Editor’s note: Adrienne Gonzalez is founder and managing editor of Jr Deputy Accountant as well as regular contributor to leading financial/investment sites like Seeking Alpha and GoldmanSachs666. By day, she teaches unlicensed accountants to pass the CPA exam, though what she does in her copious amounts of freetime in the evening is really none of your business. Follow her adventures in Fedbashing and CPA-wrangling on Twitter @adrigonzo but please don’t show up unannounced at her San Francisco office as she’s got a mean streak. Her favorite FASB is 166.
There’s nothing we appreciate more than a really juicy tale of crappy auction rate securities, fire sales ignored by regulators, and bankruptcy when the scam runs out, especially when the perps happen to be audited by a Big 4 firm you may have heard of (there are only 4, just throw a dart).
Excuse our bad grammar and run-on sentences, we just don’t know where to start with this.
More, after the jump
Once upon a time not that long ago when a tarp was just something you brought camping, LandAmerica was at the top of the 1031 exchange game. That entire story is a tad too long for today’s 140 character attention span so let’s fast-forward to the part where there are even entire forums dedicated to discussing why regulators missed LandAmerica. In short: LandAmerica exchangers are pissed off.
To get a hint at just how pissed off, take a peek at what the forum has to say:
Then LandAm files Bankruptcy proceedings on their 1031 subsidiary, saying: “…you 1031 clients of ours are ‘…going under the wheels of the Bankruptcy bus” because “we” made bad decisions in $290 million ARSs. Wow! a $300 million “wash.” A “Back-Door” merger without the “toxic” ARS funds. LandAm1031 clients get hosed!
Burn! Those are some wild accusations, is it fair to spit such venom at LandAmerica?
Well… um… yeah, actually. And
LandAmerica has due diligence to blame Fidelity has due diligence to thank.
On November 24th, 2008 LandAmerica went into free-fall after Fidelity announced that it would be pulling out of the tentative deal (subject to final due diligence). Given the BBB mark of the beast by Fitch shortly thereafter, LandAmerica slumped off to bankruptcy court. Meanwhile, those who found themselves at the short end of LandAm’s 1031 exchange stick started getting letters from the IRS while their money was off in SunTrust accounts getting killed by illiquid auction rate securities without their knowledge. You’d think more people would be discussing something that involves millions of misappropriated investor dollars but who are we to judge?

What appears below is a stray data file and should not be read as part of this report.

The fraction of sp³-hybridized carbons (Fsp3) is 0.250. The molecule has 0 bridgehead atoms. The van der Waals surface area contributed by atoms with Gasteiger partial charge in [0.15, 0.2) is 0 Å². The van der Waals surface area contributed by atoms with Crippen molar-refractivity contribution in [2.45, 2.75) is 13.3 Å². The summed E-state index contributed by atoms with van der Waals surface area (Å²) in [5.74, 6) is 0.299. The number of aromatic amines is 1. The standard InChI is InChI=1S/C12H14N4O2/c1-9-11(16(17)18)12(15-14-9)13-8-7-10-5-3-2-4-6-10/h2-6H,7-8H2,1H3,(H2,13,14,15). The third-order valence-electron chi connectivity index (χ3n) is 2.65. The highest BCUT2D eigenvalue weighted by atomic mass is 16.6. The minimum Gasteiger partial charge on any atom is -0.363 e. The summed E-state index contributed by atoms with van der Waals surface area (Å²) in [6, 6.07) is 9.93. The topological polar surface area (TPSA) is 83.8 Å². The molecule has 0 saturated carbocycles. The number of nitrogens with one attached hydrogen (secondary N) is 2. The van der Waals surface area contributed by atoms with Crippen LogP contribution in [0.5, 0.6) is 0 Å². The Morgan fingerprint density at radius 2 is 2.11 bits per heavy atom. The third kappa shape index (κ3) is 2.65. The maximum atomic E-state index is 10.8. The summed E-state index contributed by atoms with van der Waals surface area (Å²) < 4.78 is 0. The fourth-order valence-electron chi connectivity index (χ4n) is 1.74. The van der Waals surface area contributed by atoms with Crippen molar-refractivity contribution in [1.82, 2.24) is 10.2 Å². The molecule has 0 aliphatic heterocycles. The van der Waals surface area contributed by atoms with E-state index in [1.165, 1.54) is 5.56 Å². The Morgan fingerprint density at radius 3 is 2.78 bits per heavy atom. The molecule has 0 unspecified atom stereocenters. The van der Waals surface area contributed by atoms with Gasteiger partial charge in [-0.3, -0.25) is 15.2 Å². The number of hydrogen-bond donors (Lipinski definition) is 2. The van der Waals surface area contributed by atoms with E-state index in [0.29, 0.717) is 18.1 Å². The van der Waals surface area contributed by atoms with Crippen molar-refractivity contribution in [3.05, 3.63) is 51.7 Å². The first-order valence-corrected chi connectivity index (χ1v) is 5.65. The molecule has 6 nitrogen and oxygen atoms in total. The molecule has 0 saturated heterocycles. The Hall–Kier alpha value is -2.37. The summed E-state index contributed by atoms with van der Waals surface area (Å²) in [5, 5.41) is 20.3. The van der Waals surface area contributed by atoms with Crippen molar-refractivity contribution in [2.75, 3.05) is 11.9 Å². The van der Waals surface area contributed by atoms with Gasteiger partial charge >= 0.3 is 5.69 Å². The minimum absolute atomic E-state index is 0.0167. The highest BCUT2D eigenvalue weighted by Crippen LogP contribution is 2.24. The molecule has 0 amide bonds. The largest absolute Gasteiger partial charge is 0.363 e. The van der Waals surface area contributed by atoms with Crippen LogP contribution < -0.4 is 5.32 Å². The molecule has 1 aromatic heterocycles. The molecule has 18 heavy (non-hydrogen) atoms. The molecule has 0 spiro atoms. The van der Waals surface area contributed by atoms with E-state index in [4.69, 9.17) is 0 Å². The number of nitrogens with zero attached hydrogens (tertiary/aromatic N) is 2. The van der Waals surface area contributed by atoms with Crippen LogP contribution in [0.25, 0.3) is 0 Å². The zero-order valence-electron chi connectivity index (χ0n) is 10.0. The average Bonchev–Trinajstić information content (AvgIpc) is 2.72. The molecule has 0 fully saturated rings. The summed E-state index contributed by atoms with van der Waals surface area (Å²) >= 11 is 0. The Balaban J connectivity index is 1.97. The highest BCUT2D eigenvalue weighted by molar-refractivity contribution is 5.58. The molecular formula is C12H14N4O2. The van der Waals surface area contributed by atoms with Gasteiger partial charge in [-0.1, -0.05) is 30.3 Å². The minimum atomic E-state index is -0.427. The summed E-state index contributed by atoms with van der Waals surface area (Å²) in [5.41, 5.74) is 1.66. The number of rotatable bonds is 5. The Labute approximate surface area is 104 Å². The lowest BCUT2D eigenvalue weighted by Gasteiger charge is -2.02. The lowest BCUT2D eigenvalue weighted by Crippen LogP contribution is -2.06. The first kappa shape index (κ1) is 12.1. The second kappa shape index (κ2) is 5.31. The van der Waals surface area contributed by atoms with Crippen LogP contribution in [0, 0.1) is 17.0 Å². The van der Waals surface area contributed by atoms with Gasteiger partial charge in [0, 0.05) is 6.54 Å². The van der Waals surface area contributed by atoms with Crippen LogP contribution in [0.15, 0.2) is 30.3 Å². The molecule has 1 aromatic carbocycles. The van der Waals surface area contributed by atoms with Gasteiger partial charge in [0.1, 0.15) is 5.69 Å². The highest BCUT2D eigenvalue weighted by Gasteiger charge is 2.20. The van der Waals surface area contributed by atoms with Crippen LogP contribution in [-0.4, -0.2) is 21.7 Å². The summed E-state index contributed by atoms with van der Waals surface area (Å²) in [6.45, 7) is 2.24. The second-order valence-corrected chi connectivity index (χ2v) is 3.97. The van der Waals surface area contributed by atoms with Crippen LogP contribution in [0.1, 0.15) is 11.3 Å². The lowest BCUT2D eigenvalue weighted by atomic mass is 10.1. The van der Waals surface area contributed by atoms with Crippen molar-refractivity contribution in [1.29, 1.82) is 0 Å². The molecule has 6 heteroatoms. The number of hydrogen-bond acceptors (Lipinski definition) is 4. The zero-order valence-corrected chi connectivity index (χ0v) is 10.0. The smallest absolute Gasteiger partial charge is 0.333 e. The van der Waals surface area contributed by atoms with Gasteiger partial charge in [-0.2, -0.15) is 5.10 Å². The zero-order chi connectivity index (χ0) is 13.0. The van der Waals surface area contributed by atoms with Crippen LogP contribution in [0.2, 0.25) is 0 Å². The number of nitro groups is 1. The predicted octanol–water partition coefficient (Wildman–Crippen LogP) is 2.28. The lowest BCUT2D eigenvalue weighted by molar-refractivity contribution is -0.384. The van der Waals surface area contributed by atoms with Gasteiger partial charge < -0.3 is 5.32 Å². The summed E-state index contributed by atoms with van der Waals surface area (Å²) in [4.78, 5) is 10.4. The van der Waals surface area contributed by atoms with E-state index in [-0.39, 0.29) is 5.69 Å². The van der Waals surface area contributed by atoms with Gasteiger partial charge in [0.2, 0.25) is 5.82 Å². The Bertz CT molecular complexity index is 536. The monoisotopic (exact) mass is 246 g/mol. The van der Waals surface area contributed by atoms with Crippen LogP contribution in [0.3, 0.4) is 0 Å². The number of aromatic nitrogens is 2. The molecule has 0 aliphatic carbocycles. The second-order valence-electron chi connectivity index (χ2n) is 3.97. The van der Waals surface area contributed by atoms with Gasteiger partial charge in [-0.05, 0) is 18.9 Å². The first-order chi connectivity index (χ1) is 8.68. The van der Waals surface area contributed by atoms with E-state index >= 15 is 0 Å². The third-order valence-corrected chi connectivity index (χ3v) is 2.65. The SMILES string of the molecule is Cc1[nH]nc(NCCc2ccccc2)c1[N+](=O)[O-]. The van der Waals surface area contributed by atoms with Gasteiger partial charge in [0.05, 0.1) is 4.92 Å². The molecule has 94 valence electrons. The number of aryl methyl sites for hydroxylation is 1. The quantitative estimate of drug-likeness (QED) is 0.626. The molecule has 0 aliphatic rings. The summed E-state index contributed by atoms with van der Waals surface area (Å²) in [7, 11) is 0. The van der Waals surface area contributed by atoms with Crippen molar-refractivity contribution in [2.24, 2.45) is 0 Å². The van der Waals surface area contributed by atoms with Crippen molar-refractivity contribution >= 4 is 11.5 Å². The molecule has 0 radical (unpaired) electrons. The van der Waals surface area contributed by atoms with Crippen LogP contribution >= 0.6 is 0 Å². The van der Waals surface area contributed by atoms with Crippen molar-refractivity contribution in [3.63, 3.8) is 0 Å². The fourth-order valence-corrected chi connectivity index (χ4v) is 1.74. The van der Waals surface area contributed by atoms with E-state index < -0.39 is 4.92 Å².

As with most (alleged) Ponzi schemes, the “scheme” escapes detection until the money runs out. And when Fidelity backed out of the LandAmerica deal, LandAmerica had what can only be called a Madoff Moment.
Making this saga even better is, that for some completely bizarre reason that escapes us, the Richmond Fed has decided to hire LandAmerica’s former legal counsel Michelle Gluck to serve on their team as Chief Legal Officer (perhaps they are taking a cue from the Fed Board of Governors who hired an ex-Enron PR girl awhile back?). We truly
love hate to wildly speculate here but this goes against logic, which we are generally used to seeing from Richmond Fed President Jeffrey Lacker and his bank. “With her broad range of leadership experience and extensive legal expertise, I know she’ll make great contributions to the Bank and to the Federal Reserve System,” he said of his new hire.
So what exactly is Richmond trying to do here? With credentials like that, I’m only slightly concerned now.
We’ll let you know if we ever figure that out. The SEC couldn’t be bothered to comment about it and reminded me why I don’t like picking up the phone.
We did however speak with one angry LandAmerica creditor who has a lot of questions and no answers and we’d be happy to update you with his comments as the investigation unravels. Oh wait, who said there was an investigation? Could someone kindly forward this to the SEC? Some of us have a day job.